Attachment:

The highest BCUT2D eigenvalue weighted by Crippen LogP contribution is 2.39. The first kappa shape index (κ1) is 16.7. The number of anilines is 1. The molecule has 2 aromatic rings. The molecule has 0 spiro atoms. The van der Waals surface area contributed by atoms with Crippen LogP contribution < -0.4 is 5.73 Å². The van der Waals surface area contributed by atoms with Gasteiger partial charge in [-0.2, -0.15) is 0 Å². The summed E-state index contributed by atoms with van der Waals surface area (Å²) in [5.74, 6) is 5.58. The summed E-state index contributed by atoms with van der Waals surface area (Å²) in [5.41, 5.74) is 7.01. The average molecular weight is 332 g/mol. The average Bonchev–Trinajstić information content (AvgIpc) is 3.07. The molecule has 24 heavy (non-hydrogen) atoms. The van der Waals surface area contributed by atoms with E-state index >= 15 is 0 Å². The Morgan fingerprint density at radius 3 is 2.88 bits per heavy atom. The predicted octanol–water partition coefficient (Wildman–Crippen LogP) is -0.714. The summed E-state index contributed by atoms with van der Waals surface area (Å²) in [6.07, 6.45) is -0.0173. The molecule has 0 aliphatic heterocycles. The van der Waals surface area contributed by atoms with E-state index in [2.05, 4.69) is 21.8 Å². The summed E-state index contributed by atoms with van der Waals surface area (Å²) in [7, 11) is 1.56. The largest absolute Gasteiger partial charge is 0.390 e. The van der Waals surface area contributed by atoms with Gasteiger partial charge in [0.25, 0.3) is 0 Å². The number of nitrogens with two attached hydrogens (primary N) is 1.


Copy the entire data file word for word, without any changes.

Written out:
The highest BCUT2D eigenvalue weighted by Crippen LogP contribution is 2.39. The first kappa shape index (κ1) is 16.7. The number of anilines is 1. The molecule has 2 aromatic rings. The molecule has 0 spiro atoms. The van der Waals surface area contributed by atoms with Crippen LogP contribution < -0.4 is 5.73 Å². The van der Waals surface area contributed by atoms with Gasteiger partial charge in [-0.2, -0.15) is 0 Å². The summed E-state index contributed by atoms with van der Waals surface area (Å²) in [5.74, 6) is 5.58. The summed E-state index contributed by atoms with van der Waals surface area (Å²) in [5.41, 5.74) is 7.01. The average molecular weight is 332 g/mol. The average Bonchev–Trinajstić information content (AvgIpc) is 3.07. The molecule has 24 heavy (non-hydrogen) atoms. The van der Waals surface area contributed by atoms with E-state index >= 15 is 0 Å². The Morgan fingerprint density at radius 3 is 2.88 bits per heavy atom. The predicted octanol–water partition coefficient (Wildman–Crippen LogP) is -0.714. The summed E-state index contributed by atoms with van der Waals surface area (Å²) in [6.07, 6.45) is -0.0173. The molecule has 0 aliphatic heterocycles. The van der Waals surface area contributed by atoms with E-state index in [2.05, 4.69) is 21.8 Å². The summed E-state index contributed by atoms with van der Waals surface area (Å²) in [7, 11) is 1.56. The largest absolute Gasteiger partial charge is 0.390 e. The van der Waals surface area contributed by atoms with Gasteiger partial charge in [0.25, 0.3) is 0 Å². The number of nitrogens with two attached hydrogens (primary N) is 1.